Dr. John Valasek, professor in the Department of Aerospace Engineering at Texas A&M University and director of the Center for Autonomous Vehicles and Sensor Systems (CANVASS) in the Texas A&M Engineering Experiment Station (TEES), has been selected by the American Institute of Aeronautics and Astronautics (AIAA) as a 2017 AIAA Fellow. The AIAA confers the distinction of Fellow upon 1 percent of its members in recognition of their notable and valuable contributions to the arts, sciences or technology of aeronautics and astronautics.
“The work and leadership of the AIAA Fellows and Honorary Fellows consistently ensures that today’s aerospace dreams become tomorrow’s realities,” said AIAA President Jim Maser. “They are individuals who have each shown a tireless dedication to shaping the future of aerospace. AIAA congratulates the members of the 2017 Class of Fellows and Honorary Fellows on their selection.”
The induction ceremony will take place at the AIAA Aerospace Spotlight Awards Gala on May 3 at the Ronald Reagan Building and International Trade Center in Washington, D.C.
Valasek, who is director of the Vehicle Systems & Control Laboratory in the aerospace department, has been with the aerospace department for 20 years.
He has served as chair of committee to 47 completed graduate degrees, and his students have won national and regional student competitions in topics ranging from aircraft design to smart materials to artificial intelligence. He teaches courses in atmospheric flight mechanics, vehicle management systems, modern control of aerospace systems, cockpit systems and displays and aircraft design.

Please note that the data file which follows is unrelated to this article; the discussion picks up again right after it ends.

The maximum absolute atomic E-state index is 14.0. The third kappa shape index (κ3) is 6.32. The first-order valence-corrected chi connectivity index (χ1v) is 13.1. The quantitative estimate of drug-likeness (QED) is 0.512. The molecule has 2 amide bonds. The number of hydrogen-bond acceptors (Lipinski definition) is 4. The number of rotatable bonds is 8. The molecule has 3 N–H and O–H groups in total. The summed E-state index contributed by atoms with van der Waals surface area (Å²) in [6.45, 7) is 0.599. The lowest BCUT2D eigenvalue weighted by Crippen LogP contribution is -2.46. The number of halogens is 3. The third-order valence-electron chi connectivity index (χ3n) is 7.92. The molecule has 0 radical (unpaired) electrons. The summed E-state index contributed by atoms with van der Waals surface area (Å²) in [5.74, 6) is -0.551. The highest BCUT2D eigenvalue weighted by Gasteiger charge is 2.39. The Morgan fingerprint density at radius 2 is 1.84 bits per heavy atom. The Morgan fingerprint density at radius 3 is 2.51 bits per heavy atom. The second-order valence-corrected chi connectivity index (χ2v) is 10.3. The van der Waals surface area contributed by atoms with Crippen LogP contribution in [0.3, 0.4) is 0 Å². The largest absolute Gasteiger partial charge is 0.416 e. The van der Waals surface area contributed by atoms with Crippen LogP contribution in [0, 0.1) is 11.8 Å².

Valasek has been actively conducting flight mechanics and controls research of manned and unmanned air vehicles in both industry and academia for 32 years, previously as a flight control engineer for the Northrop Corporation, Aircraft Division. His research is currently focused on bridging the gap between traditional computer science topics and aerospace engineering topics, and he is a patent holder and leading developer of flight control systems for autonomous air refueling of unmanned air vehicles.
Valasek has also made contributions to the flight control of hypersonic air vehicles, planetary entry vehicles, morphing aircraft, and cockpit systems and displays for general aviation flight safety. He is currently a member of the AIAA Unmanned Systems Technical Program Committee, the AIAA Intelligent Systems Technical Committee and an associate editor of the Journal of Guidance, Control and Dynamics.
Valasek has authored or co-authored three books: Morphing Aerospace Vehicles and Structures (2012); Advances in Intelligent and Autonomous Aerospace Systems (2012); and Nonlinear Multiple Time Scale Systems in Standard and Non-Standard Forms: Analysis and Control (2014).
Valasek has been recognized for his teaching with awards at three levels: the 2014 ASEE/AIAA John Leeland Atwood Award as the national outstanding aerospace educator; the Thaman University Professorship for Undergraduate Teaching Excellence (2016); the university level Texas A&M Association of Former Students Distinguished Achievement Award for Teaching (2008), and a Scholar Of The Montague Center For Teaching Excellence (2001); the college of engineering level B.P. Amoco Teaching Excellence Award (2001, 2003), and the Thomas U. McElmurry Teaching Excellence Award in the aerospace engineering department (2001, 2004, 2014).
Valasek serves as the faculty adviser for Texas A&M’s Sigma Gamma Tau (SGT) chapter, the aerospace engineering honor society. He served as the national president for SGT from 2006-2008, as well as the faculty adviser to the Texas A&M student branch of the American Institute for Aeronautics and Astronautics from 2000-2009, and received the National Faculty Advisor Award from AIAA in 2005.
Valasek earned a bachelor’s in aerospace engineering from California State Polytechnic University, Pomona in 1986 and a master’s with honors and doctorate in aerospace engineering from the University of Kansas in 1990 and 1995, respectively.
This story by Jan McHarg was originally posted on the TEES website.
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